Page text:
Ireland has recorded a 12% increase in brand value over the past year to bring its total to $604 billion.

This is according to the latest report by Brand Finance, which ranks the 100 most valuable and strongest nation brands every year.

Brand Finance said that Ireland was the fastest-growing nation brand in Western Europe this year with all the other players in the region recording a slight rise or even a decline. 

Although ranked 26th globally for absolute brand value, Ireland is second on the ranking for brand value per capita, coming behind only Luxembourg.

During the year, the UK's nation brand value and the combined brand value of the other EU member states have only grown 19% and 32% respectively. 

"Currently the outlook for growth in the Irish economy looks positive, bolstered by the strength of our home-grown brands, and the very significant influx of inward investment in recent years," commented Simon Haigh, Managing Director of Brand Finance Ireland.

"However, a potential no-deal Brexit is likely to cause challenges for the Irish economy moving forward," he cautioned.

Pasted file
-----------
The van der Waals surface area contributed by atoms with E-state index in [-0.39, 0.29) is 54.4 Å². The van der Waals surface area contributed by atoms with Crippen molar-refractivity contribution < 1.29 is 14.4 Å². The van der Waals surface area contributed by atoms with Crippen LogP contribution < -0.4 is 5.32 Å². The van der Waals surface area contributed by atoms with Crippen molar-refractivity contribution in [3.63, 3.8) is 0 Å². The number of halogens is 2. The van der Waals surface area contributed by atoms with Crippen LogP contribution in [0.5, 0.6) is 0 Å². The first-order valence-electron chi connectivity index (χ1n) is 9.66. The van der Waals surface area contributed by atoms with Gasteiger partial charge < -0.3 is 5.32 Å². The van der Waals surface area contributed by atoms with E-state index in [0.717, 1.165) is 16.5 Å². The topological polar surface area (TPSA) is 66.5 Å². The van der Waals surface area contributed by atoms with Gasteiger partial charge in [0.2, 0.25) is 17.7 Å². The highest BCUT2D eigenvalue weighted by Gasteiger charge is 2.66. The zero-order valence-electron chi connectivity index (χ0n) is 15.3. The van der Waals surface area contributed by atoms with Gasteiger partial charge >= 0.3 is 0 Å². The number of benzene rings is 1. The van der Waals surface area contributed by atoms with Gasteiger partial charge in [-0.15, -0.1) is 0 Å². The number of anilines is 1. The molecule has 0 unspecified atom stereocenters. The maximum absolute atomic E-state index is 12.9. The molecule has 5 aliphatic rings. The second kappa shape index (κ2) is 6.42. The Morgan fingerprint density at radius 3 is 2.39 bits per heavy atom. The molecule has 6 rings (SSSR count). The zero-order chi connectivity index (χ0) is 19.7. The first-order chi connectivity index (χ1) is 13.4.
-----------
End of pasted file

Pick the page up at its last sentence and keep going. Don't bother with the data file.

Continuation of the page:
Overall, the US is the world's most valuable brand at $27.7 trillion, while China continues to grow at a strong rate - recording a 40% increase in brand value to $19.5 trillion - to reach second position.

Behind the US, China, and third-placed Germany, Japan's brand value has increased 26% to $4.5 trillion, pushing the UK into 5th rank with a value of $3.85 trillion.

Although there were no new entrants to the top ten, India made the largest jump within moving from 9th to 7th position.

Other movers in the top 10 include Canada, dropping from 7th to 8th, Italy falling from 8th to 10th and South Korea, which has inched up one place from 10th to 9th.

Today's report also shows that globally, the average year-on-year nation brand value growth among the developing economies stands at 13.9%, compared to as little as 0.4% for the developed economies

This means that, on average, the nation brands of developing economies have been growing at a pace 31.3 times faster than the developed ones.

"With the Western world seeing a real crisis of leadership on both sides of the Atlantic, the developing world is catching up. Bolder, more agile, increasingly innovative African, Middle Eastern, Asian, and Latin American nation brands are racing ahead at breakneck speed, poised for further growth in the years to come," Mr Haigh said. 

Although catching up, the combined nation brand value of the 65 developing economies in the study - $37.8 trillion - remains far behind that of the 35 developed economies, which sits at $60.3 trillion.